Interposers are wide, extremely fast electrical signal conduits used between die in a 2.5D configuration. They can be made of both silicon and organic materials. While silicon interposers are proven technology, organic interposers are potentially easier to work with because the material is more resilient.
No matter which material is used, though, there are tradeoffs with interposers. They are more costly than conventional packaging approaches, even stacked die using wire bonds. The upside is that the interposers provide a much larger channel for electrical signals, reducing the amount of energy needed to drive those signals, minimizing resistance/capacitance (RC) delay, and shortening the distance between various IP blocks in a system and the memories associated with them. Current interposers incorporate through-silicon via for transmission of signals.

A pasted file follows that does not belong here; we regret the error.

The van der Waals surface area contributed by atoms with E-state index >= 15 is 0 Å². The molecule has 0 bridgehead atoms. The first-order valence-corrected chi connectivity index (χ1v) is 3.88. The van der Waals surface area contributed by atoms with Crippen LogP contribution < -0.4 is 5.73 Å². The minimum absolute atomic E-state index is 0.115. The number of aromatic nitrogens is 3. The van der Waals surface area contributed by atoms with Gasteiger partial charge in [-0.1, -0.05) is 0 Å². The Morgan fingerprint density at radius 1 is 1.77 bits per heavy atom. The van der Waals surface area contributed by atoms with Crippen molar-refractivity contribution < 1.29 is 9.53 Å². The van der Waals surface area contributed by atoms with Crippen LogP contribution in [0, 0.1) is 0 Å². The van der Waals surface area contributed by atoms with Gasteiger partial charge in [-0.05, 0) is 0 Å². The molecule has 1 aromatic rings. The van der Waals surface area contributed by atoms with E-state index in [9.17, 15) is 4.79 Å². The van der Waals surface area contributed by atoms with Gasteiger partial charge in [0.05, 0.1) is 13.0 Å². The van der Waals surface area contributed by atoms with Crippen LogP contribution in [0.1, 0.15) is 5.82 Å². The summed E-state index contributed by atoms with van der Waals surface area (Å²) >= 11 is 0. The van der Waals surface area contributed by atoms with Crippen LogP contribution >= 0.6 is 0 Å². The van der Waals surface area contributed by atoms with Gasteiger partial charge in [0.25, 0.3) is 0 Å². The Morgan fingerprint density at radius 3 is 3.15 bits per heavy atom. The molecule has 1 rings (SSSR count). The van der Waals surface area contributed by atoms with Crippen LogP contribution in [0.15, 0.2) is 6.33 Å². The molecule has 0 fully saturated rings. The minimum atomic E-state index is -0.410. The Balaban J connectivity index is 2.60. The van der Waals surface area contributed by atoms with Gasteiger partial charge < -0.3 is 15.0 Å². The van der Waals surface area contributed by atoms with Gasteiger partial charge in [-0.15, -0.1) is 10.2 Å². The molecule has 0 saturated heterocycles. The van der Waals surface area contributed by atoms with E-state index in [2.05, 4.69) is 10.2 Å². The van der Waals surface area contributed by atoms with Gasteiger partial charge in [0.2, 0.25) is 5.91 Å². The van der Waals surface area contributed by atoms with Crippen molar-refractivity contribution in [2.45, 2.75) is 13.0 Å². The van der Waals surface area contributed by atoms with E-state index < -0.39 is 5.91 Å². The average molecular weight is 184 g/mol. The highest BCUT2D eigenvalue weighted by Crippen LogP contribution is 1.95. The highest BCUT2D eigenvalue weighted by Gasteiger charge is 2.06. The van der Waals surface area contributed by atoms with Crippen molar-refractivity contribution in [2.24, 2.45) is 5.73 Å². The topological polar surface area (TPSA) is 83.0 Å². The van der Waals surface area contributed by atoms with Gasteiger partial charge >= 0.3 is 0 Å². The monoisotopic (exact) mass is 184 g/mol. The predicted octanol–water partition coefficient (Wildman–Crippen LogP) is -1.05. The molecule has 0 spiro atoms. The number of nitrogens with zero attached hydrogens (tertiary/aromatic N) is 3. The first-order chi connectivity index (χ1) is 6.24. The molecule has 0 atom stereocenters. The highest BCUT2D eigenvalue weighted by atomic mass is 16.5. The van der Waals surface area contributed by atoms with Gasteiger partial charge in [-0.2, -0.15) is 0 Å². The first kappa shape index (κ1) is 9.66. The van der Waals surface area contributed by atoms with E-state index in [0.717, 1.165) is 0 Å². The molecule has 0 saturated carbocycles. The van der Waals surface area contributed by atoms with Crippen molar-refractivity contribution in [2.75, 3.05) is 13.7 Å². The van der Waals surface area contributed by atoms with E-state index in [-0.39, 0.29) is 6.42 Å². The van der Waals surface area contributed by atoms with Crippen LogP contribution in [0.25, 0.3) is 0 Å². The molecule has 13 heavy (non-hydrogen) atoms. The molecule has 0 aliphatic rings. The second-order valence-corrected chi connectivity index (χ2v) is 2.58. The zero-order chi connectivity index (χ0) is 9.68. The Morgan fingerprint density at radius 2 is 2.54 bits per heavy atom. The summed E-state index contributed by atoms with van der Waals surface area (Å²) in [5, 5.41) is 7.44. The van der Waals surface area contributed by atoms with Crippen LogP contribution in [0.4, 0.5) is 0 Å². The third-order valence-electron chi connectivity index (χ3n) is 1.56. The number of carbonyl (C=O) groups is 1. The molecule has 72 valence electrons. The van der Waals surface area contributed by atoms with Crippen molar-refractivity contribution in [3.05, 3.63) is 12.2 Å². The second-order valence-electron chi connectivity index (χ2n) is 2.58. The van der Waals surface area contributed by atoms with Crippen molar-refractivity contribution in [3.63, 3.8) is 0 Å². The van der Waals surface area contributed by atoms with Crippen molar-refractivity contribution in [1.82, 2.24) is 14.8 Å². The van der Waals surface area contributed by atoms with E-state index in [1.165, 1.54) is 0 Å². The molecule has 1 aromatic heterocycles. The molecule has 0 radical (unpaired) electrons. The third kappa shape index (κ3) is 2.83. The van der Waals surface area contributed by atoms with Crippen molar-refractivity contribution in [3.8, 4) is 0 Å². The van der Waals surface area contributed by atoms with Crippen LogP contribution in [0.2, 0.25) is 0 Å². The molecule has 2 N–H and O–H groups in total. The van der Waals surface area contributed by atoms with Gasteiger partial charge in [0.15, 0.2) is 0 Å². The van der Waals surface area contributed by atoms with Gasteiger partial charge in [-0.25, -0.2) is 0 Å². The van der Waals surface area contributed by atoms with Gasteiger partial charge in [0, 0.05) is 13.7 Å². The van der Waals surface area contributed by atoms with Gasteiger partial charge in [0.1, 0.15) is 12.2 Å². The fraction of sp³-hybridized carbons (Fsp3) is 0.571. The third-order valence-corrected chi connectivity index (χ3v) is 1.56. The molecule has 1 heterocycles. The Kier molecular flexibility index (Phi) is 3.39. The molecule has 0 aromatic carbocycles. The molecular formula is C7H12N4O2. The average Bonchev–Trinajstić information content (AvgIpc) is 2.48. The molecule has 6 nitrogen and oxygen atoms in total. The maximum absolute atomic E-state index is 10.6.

Conventional wisdom over the last five years has been that 2.5D IC packaging—chips arranged in a planar fashion around an interposer—would become the steppingstone to 3D. The idea was that interposers gradually would be replaced by through-silicon vias as chips are thinned out and bonded together. But there is a fair amount of debate these days about the accuracy of that prediction. It now appears that 2.5D and 3D ICs will co-exist for years to come once there is sufficient experience and economies of scale to make this approach more affordable and reliable.